Joint Venture Agreement Lawyers NSW
For this reason, you should be wary of using a standardised template of a joint venture agreement… even if it is attractively priced (free) and easily downloadable over the Internet. We guarantee such an agreement won’t adequately document the terms of your joint venture.
Joint venture agreements need to be prepared by someone trained in the art of crafting legally enforceable agreements… a lawyer.
We customise every joint venture agreement we prepare for our clients.
In doing so, unashamedly we are doing what is the right thing by our clients, with whom we want lasting and trusting relationships.
Before we start drafting the joint venture agreement we have our clients consider a range of issues that could arise between the joint venturers. This is done with a view to facilitating the parties agreeing on how these issues are to be dealt with in the joint venture agreement. We don’t have any part in this process other than to highlight the common issues.
Once the parties agree on the issues to be dealt with in the joint venture agreement, and how they are to be dealt with, we then proceed to craft a first draft of the joint venture agreement. This generally is followed by some ‘tooing’ and ‘froing’ between the parties’ lawyers until there is agreement on the fine print. We then finalise the form of the joint venture agreement and arrange for all parties to sign it.
If this sounds like the kind of service you were looking for, please contact our Business Team to get started.
Do the parties involved need to have a joint venture agreement?
“I say yes, but that’s just my opinion… ultimately it is a matter for the parties involved to decide as there is no legal requirement to have a written joint venture agreement.
The reason I say yes, is because a well thought out and drafted joint venture agreement, can save all the parties involved from a lot of uncertainty by providing clarity as to the rights and obligations of each party. Not having a joint venture agreement, in my opinion, doesn’t pass the sleep test, i.e. the uncertainty created by not having one is likely to eventually keep you awake at night.”
– Gavin Hanrahan, Partner
Joint Venture Agreements / Collaboration Agreements
The term ‘Joint Venture’ is commonly used in Australia to describe a business relationship between two or more parties where there is a goal of seeking mutual profit / benefit. The parties involved in joint ventures often bring something different to the table, i.e. skills, resources, expertise, knowledge or connections.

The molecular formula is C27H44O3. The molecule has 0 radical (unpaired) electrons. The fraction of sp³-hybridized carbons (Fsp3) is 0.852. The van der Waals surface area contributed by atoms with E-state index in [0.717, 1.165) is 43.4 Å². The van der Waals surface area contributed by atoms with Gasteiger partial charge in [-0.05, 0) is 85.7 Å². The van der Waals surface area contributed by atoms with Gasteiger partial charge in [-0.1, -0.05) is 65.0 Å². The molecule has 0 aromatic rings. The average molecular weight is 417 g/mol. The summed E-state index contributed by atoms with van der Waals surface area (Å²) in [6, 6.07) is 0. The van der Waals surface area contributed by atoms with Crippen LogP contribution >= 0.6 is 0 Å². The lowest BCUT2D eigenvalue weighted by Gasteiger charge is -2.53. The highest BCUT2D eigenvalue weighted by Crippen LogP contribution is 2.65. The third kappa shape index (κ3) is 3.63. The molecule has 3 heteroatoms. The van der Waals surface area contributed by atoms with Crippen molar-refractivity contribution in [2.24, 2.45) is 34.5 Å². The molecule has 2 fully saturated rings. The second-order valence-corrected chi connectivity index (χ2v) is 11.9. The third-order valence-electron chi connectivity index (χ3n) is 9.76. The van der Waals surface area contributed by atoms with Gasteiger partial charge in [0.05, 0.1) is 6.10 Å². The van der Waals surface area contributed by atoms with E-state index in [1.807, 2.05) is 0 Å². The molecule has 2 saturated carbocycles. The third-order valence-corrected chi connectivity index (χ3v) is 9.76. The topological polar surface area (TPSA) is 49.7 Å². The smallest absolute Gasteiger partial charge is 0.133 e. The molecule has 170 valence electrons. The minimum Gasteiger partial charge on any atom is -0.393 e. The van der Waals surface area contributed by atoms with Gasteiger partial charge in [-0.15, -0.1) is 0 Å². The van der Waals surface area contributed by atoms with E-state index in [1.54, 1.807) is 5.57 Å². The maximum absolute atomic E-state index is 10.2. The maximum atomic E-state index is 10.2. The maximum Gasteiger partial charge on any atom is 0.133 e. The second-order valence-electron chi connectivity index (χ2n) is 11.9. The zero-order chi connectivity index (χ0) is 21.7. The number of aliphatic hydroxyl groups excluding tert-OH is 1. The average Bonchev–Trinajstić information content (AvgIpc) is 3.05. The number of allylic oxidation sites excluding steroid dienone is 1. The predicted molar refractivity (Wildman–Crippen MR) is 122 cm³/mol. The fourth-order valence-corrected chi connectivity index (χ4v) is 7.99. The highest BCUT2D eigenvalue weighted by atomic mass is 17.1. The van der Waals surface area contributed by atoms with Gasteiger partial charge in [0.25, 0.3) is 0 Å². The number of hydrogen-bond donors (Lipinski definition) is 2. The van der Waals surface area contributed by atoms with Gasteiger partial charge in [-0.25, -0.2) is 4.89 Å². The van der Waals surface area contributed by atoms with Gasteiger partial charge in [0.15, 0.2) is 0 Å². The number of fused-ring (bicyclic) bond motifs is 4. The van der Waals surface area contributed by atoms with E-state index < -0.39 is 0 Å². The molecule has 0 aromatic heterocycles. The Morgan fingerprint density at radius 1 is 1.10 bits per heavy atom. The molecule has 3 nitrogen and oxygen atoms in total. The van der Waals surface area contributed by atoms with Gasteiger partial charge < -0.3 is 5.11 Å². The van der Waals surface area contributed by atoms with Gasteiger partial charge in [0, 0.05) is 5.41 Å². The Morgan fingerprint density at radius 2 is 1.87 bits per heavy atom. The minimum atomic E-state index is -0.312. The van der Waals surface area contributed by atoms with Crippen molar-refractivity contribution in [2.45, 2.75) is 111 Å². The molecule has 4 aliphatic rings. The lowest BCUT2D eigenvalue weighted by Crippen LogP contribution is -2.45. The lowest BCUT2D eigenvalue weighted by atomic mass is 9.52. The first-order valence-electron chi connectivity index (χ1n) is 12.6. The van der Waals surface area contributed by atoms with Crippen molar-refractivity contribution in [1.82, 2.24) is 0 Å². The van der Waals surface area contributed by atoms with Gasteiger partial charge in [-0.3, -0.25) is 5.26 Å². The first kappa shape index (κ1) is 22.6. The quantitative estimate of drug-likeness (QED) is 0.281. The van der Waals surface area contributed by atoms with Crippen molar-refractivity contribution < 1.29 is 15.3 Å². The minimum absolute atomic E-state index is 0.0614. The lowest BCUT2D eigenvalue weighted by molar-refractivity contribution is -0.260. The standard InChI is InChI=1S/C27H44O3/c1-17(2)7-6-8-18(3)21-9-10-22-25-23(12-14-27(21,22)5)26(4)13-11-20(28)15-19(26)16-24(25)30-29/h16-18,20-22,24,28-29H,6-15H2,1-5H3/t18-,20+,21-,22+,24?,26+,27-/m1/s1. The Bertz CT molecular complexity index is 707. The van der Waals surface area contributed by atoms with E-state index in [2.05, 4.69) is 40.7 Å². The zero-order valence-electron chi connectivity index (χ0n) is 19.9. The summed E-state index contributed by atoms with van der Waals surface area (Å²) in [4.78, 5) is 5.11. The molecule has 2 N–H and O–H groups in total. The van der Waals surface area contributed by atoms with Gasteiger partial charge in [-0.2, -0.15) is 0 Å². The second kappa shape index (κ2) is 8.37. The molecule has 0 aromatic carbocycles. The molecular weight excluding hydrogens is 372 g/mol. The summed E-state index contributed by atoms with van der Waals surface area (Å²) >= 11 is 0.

Joint Venture Examples
- An architect, builder and developer might all enter into a joint venture to design and build accommodation for students in urban areas.
- A celebrity, chef and investor might all enter into a joint venture to launch a new themed restaurant in Sydney CBD.
- A writer, illustrator and publisher might all enter into a joint venture to launch a new children’s book.
Risk & Outcomes
Joint ventures always involve an element of risk in order to secure a positive outcome (profit). Such an outcome often takes years to come to fruition and requires a lot of ongoing investment (financial, time, etc.) by all involved parties.
A Joint Venture Agreement (JVA) spreads risk (liabilities) across all parties, as opposed to letting it all fall on the shoulders of an individual party.
Types of Joint Venture Agreements
A joint venture can be structured as either:
- Unincorporated Joint Venture – The relationship is governed by the terms within the agreement.
- Incorporated Joint Venture – A separate company is setup. All involved parties take up shares in this company. The company then owns all the assets related to the joint venture and conducts its business activity through its board of directors (i.e. the parties involved in the joint venture). Note that this also requires a shareholders’ agreement.
Why should you have a lawyer draft your joint venture agreement?
Is there a standard joint venture agreement template I can use?
Yes. Do we recommend using one? No.
Standard joint venture agreement templates can be found online via a quick search on Google. However, these basic templates are written with generic terms and conditions that are unclear, generalised and ambiguous. If you use one of these templates you run the risk of the agreement being unenforceable.
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